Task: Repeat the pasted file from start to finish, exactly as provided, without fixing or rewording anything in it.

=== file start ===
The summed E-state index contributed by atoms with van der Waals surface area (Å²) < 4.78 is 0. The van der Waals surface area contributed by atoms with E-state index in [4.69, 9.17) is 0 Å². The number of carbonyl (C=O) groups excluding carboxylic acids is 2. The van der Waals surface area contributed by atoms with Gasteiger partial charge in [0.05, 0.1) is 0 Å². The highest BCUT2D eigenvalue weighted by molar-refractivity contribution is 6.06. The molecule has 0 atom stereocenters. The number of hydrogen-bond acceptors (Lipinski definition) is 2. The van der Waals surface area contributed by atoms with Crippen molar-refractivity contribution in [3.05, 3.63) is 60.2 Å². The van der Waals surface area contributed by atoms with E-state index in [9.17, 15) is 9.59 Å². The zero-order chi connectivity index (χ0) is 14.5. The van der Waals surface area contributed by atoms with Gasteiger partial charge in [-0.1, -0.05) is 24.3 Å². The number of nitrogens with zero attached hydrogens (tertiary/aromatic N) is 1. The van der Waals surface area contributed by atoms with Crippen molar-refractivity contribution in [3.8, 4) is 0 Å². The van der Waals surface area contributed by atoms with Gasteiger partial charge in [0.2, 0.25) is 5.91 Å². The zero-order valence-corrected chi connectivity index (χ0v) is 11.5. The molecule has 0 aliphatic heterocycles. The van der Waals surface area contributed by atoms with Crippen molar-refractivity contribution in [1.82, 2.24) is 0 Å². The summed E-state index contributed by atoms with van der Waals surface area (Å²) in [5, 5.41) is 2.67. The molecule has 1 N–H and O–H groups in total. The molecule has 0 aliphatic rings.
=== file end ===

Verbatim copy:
The summed E-state index contributed by atoms with van der Waals surface area (Å²) < 4.78 is 0. The van der Waals surface area contributed by atoms with E-state index in [4.69, 9.17) is 0 Å². The number of carbonyl (C=O) groups excluding carboxylic acids is 2. The van der Waals surface area contributed by atoms with Gasteiger partial charge in [0.05, 0.1) is 0 Å². The highest BCUT2D eigenvalue weighted by molar-refractivity contribution is 6.06. The molecule has 0 atom stereocenters. The number of hydrogen-bond acceptors (Lipinski definition) is 2. The van der Waals surface area contributed by atoms with Crippen molar-refractivity contribution in [3.05, 3.63) is 60.2 Å². The van der Waals surface area contributed by atoms with E-state index in [9.17, 15) is 9.59 Å². The zero-order chi connectivity index (χ0) is 14.5. The van der Waals surface area contributed by atoms with Gasteiger partial charge in [-0.1, -0.05) is 24.3 Å². The number of nitrogens with zero attached hydrogens (tertiary/aromatic N) is 1. The van der Waals surface area contributed by atoms with Crippen molar-refractivity contribution in [3.8, 4) is 0 Å². The van der Waals surface area contributed by atoms with Gasteiger partial charge in [0.2, 0.25) is 5.91 Å². The zero-order valence-corrected chi connectivity index (χ0v) is 11.5. The molecule has 0 aliphatic heterocycles. The van der Waals surface area contributed by atoms with Crippen molar-refractivity contribution in [1.82, 2.24) is 0 Å². The summed E-state index contributed by atoms with van der Waals surface area (Å²) in [5, 5.41) is 2.67. The molecule has 1 N–H and O–H groups in total. The molecule has 0 aliphatic rings.